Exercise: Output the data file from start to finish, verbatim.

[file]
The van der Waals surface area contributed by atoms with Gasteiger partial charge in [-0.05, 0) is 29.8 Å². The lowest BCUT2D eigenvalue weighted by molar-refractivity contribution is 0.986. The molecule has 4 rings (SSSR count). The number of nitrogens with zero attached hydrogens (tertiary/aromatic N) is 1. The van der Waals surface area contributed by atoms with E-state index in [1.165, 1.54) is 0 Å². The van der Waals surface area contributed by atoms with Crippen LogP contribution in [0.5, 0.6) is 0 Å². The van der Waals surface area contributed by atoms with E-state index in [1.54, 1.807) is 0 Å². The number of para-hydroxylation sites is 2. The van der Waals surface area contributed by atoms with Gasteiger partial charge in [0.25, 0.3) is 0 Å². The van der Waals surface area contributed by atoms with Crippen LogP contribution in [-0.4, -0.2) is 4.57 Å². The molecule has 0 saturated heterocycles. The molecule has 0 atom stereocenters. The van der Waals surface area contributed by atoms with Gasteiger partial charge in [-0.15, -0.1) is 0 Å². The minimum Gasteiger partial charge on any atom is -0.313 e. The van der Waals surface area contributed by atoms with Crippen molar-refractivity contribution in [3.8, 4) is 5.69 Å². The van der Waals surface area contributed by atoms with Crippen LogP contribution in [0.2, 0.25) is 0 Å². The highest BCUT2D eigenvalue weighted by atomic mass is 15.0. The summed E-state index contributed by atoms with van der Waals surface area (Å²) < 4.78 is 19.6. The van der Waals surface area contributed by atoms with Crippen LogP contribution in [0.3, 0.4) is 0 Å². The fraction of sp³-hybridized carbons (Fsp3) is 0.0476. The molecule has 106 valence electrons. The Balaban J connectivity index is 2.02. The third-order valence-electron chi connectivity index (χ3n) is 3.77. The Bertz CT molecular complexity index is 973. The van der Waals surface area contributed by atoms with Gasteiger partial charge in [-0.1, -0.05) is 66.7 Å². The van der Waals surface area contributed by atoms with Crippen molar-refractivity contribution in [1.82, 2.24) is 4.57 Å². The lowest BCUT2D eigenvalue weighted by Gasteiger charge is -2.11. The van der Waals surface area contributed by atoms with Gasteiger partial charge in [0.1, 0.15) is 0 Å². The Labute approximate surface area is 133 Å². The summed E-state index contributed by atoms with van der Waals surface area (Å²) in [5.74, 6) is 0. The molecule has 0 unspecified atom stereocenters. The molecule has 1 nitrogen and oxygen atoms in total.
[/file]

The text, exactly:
The van der Waals surface area contributed by atoms with Gasteiger partial charge in [-0.05, 0) is 29.8 Å². The lowest BCUT2D eigenvalue weighted by molar-refractivity contribution is 0.986. The molecule has 4 rings (SSSR count). The number of nitrogens with zero attached hydrogens (tertiary/aromatic N) is 1. The van der Waals surface area contributed by atoms with E-state index in [1.165, 1.54) is 0 Å². The van der Waals surface area contributed by atoms with Crippen LogP contribution in [0.5, 0.6) is 0 Å². The van der Waals surface area contributed by atoms with E-state index in [1.54, 1.807) is 0 Å². The number of para-hydroxylation sites is 2. The van der Waals surface area contributed by atoms with Gasteiger partial charge in [0.25, 0.3) is 0 Å². The van der Waals surface area contributed by atoms with Crippen LogP contribution in [-0.4, -0.2) is 4.57 Å². The molecule has 0 saturated heterocycles. The molecule has 0 atom stereocenters. The van der Waals surface area contributed by atoms with Gasteiger partial charge in [-0.15, -0.1) is 0 Å². The minimum Gasteiger partial charge on any atom is -0.313 e. The van der Waals surface area contributed by atoms with Crippen molar-refractivity contribution in [3.8, 4) is 5.69 Å². The van der Waals surface area contributed by atoms with Crippen LogP contribution in [0.2, 0.25) is 0 Å². The highest BCUT2D eigenvalue weighted by atomic mass is 15.0. The summed E-state index contributed by atoms with van der Waals surface area (Å²) < 4.78 is 19.6. The van der Waals surface area contributed by atoms with Crippen LogP contribution in [0.3, 0.4) is 0 Å². The fraction of sp³-hybridized carbons (Fsp3) is 0.0476. The molecule has 106 valence electrons. The Balaban J connectivity index is 2.02. The third-order valence-electron chi connectivity index (χ3n) is 3.77. The Bertz CT molecular complexity index is 973. The van der Waals surface area contributed by atoms with Gasteiger partial charge in [-0.1, -0.05) is 66.7 Å². The van der Waals surface area contributed by atoms with Crippen molar-refractivity contribution in [1.82, 2.24) is 4.57 Å². The lowest BCUT2D eigenvalue weighted by Gasteiger charge is -2.11. The van der Waals surface area contributed by atoms with Gasteiger partial charge in [0.1, 0.15) is 0 Å². The Labute approximate surface area is 133 Å². The summed E-state index contributed by atoms with van der Waals surface area (Å²) in [5.74, 6) is 0. The molecule has 0 unspecified atom stereocenters. The molecule has 1 nitrogen and oxygen atoms in total.